However, these numerous curricular options lead to thousands of unique student schedules requiring students to travel between periods and engage with a different set of peers in each period. Students also participate in classroom activities that are highly collaborative and, in many departments, hands-on. In a typical year, activities in departments such as Kinetic Wellness and Music and Theatre may require significant close contact and high respiration levels.
Large high schools also have very busy and crowded lunch periods. At the Winnetka Campus, we have 1,000 students eating each lunch period during a typical year. A key part of the culture of New Trier includes unscheduled free periods for students and the ability to see teachers in departmental offices during lunch or free periods.
A large high school also has the advantage of offering many after-school activities and sports. These offerings are an important part of students' lives. Many of these activities are highly collaborative and require close contact, such as athletics and performing arts.
Impact of Safety and Mitigation Efforts on Large High Schools
The characteristics listed above significantly complicate the solutions to holding school in person during a pandemic. Following the required safety precautions during a pandemic will alter the student and staff experience significantly. These safety precautions include: social distancing, gatherings of fewer than 50 in one space, face coverings, contact tracing, and quarantining.
Social distancing requires a minimum of 6 feet of separation to the extent possible. To create this amount of social distance at New Trier's campuses, classrooms need to be set at a maximum of one-half the usual capacity. Students must face forward, collaborative activities in the classroom must be significantly altered, and one-on-one work between teachers and students must be limited. Many after-school activities, such as athletics or performing arts, need to be reworked to abide by these guidelines, and some may not be able to take place.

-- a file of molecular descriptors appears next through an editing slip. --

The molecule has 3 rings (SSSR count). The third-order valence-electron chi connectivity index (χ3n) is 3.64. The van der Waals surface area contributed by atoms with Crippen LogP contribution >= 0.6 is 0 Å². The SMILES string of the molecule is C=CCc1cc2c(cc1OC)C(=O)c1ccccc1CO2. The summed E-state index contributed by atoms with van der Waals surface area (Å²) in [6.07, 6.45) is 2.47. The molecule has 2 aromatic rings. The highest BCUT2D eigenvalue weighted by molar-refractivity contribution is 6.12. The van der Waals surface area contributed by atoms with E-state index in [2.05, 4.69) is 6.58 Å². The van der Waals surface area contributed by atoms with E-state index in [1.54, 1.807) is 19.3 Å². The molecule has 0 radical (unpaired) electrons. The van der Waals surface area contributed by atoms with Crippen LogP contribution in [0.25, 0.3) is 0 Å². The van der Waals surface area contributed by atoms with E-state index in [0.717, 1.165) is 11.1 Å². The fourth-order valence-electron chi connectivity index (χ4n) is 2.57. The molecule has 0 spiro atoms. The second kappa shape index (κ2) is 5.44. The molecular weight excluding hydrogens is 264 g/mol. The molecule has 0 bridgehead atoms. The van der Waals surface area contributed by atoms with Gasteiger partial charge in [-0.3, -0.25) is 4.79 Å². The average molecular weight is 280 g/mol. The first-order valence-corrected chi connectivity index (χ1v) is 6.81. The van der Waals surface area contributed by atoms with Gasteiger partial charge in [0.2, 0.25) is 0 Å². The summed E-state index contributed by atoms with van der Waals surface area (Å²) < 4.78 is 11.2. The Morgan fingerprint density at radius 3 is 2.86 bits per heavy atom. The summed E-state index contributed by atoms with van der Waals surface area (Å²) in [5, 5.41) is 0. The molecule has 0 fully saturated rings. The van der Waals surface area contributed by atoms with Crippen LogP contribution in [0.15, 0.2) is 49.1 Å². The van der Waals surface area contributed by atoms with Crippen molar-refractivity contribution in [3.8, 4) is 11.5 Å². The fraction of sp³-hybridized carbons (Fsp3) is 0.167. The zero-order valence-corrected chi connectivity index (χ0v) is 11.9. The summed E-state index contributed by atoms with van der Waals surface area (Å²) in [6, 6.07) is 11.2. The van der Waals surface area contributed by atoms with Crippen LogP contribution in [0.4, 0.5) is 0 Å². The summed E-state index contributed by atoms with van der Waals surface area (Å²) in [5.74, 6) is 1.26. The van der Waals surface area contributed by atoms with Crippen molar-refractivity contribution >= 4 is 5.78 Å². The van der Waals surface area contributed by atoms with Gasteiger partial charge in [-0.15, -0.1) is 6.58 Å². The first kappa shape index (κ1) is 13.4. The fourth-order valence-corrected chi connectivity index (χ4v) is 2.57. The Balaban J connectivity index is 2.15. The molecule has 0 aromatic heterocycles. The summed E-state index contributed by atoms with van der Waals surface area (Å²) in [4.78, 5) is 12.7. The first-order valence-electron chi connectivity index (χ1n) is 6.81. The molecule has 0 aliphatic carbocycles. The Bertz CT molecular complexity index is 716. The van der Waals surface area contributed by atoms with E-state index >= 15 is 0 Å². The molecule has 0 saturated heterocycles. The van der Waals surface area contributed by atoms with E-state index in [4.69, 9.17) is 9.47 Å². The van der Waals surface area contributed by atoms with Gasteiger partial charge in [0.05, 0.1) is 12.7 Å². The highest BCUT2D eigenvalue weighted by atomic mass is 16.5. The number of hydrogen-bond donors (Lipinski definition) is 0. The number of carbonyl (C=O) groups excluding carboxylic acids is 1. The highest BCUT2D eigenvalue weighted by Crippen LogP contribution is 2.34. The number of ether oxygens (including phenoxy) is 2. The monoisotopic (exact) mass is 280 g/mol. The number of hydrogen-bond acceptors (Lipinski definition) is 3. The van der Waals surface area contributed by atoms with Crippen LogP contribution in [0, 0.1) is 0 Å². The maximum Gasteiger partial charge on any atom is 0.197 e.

Occupancy Limits of 50 in Large Spaces
Spaces such as the cafeteria, theatres and gyms have a limit of 50 occupants no matter their size based on Illinois State Board of Education guidelines. Temporary barriers are not allowed to create multiple spaces. In a typical year, approximately 1,000 students are assigned to each lunch period at the Winnetka Campus. Performances in theatres range from 200-1200 occupants.
Good teaching is built on good communication. Face coverings, which will be required of all students and staff in an in-person environment, restrict communication in a number of ways, such as the increased volume needed to speak through a mask and the inability to see facial expressions that are an integral part of human communication. While there are some solutions in certain situations (masks with clear plastic over the mouth to help teach the hard of hearing, for example), teaching and learning in face coverings will be difficult for all.